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Beyoncé delivers politically charged Super Bowl halftime performance

Denver Broncos linebacker Von Miller may have won the Super Bowl MVP Sunday, but the real star of the night was arguably pop icon Beyoncé.

Denver Broncos linebacker Von Miller may have won the Super Bowl MVP Sunday, but the real star of the night was arguably pop icon Beyoncé, who delivered a riveting, politically charged performance as part of an exuberant halftime show.

The elaborately staged performance of her new viral sensation "Formation" was the culmination of both brilliant marketing and a steadily more socially conscious persona the "Drunk in Love" singer has been honing in recent years. The night before the game, Beyoncé released quite possibly her most provocative music video to date for the song "Formation," which featured odes to Hurricane Katrina, Black Lives Matter, natural hair and so much more:

And while her Super Bowl performance didn't incorporate all the rapid-fire imagery of the music video, it was no less pointed. As a nod to the 50th anniversary of the founding of the Black Panthers, Beyoncé emerged (in a Michael Jackson-inspired outfit) with a virtual battalion of beret-clad dancers who, true to the song's title, performed a flawlessly syncopated routine in unison. The song and its incendiary video have been hailed as a call to arms for black women and activists, and a rebuke of the so-called politics of responsibility. 

Throughout the video, which also includes tributes to New Orleans' culture, fashion and musicians, Beyoncé is seen astride a sinking New Orleans police car. Perhaps not surprisingly, that imagery has brought about accusations of an anti-police bias on the singer's part. For example, one woman wrote on Beyoncé's Facebook page: "As the wife of a police officer, I am offended by this entire video. Rise above and stay above the strife. For a girl who grew up in a privileged, wealthy family, she has no business pandering to those who didn't."

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Meanwhile, others started promoting a #boycottBeyonce hastag before she even strode onto the Super Bowl stage. And over on Fox News, former New York City mayor Rudy Giuliani and some of the network's anchors criticized her performance, while highlighting the fact that she received a police escort to the game.

“I thought it was really outrageous that she used it as a platform to attack police officers, who are the people who protect her,” Giuliani said on Monday. “What we should be doing in the African-American community and all communities is build up respect for police officers.”

Still, in many circles, the "Formation" video and its righteously defiant tone has gotten plenty of downright rapturous praise

"Beyoncé places her own reckless, country blackness – one of afros, cornrows, and negro noses, brown liquor and brown girls, hot sauce, and of brown boys and cheddar bay biscuits – in conversation with and as descended from a broader southern blackness that is frequently obscured and unseen in national discourses, save for as (dying, lynched, grotesque, excessive) spectacle," wrote blogger Zandria Robinson in a breathless breakdown of the music video. "Through this reckless country blackness, she becomes every black southern woman possible for her to reasonably inhabit, moving through time, class, and space."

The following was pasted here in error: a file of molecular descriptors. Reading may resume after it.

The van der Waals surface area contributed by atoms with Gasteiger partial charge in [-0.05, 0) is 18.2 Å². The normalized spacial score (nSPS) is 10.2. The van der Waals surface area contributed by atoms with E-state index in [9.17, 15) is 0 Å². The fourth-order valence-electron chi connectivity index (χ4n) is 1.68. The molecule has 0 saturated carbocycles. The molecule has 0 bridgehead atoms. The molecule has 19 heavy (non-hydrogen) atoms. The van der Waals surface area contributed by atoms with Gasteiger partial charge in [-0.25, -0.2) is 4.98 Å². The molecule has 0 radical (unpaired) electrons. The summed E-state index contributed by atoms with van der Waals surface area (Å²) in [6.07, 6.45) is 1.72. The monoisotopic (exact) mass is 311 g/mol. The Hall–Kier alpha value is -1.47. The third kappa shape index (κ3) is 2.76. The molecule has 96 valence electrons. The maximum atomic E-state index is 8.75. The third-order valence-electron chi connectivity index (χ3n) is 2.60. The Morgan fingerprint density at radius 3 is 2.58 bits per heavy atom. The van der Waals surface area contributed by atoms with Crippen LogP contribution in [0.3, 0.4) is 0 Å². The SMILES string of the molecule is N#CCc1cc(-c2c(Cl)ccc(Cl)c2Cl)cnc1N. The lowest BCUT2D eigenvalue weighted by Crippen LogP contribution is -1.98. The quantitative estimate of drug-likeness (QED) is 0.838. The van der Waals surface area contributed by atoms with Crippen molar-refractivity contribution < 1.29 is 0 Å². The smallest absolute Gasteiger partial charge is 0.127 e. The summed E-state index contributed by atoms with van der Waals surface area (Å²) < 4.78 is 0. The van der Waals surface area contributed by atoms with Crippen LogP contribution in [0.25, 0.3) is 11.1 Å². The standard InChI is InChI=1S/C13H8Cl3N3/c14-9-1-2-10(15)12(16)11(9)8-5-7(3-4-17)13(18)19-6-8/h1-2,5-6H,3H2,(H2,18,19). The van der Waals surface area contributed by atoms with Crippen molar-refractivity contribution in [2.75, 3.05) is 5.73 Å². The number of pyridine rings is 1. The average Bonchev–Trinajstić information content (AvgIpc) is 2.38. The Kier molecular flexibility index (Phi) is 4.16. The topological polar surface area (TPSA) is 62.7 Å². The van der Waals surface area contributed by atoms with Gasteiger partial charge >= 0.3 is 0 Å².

She also deftly plays with the use and meaning of the word slay -- taking the power of the word from those who might literally murder black bodies and making it a rebellious term for people of color to rise above their haters through the power of their talent, pride and unconventional beauty.

Beyonce and Bruno Mars perform during the Pepsi Super Bowl 50 Halftime Show at Levi's Stadium on Feb. 7, 2016 in Santa Clara, Calif. (Photo by Ezra Shaw/Getty)
Beyonce and Bruno Mars perform during the Pepsi Super Bowl 50 Halftime Show at Levi's Stadium on Feb. 7, 2016 in Santa Clara, Calif.

The music video presents the pop star's most overt endorsement of the Black Lives Matter movement to date. The singer, who rarely gives interviews, and almost never speaks out on sociopolitical issues, raised eyebrows last year when she followed Black Lives Matter activist and recently declared Baltimore mayor candidate DeRay McKesson on Twitter, one of only 10 people she has endorsed on the social media platform.

In the video for "Formation," she includes the powerful image of a young black boy clad in a hoodie dancing furiously in front of a line of cops. The policemen raise their hands in a symbolic acknowledgment of defeat, which is interspersed with graffiti that reads: "Stop shooting us."

"Formation’s references are designed for maximum resonance – or perhaps alienation, depending on where you stand. It’s a song ostensibly about Beyoncé’s identity that forces the listener to acknowledge their own identity – a bold move from the world’s biggest pop star, who over her career has been no stranger to the kind of song written so vaguely as to apply to anyone and anything," writes The Guardian's Alex Macpherson.

Ironically, for much of her early years in the spotlight, Beyoncé was dinged for having a lack of substance and even more insidiously, for perhaps being a willing victim of colorism. And yet in "Formation," when she proudly declares her affinity for her "Jackson Five nostrils," there can be no doubt anymore about where Beyoncé stands and who she stands with.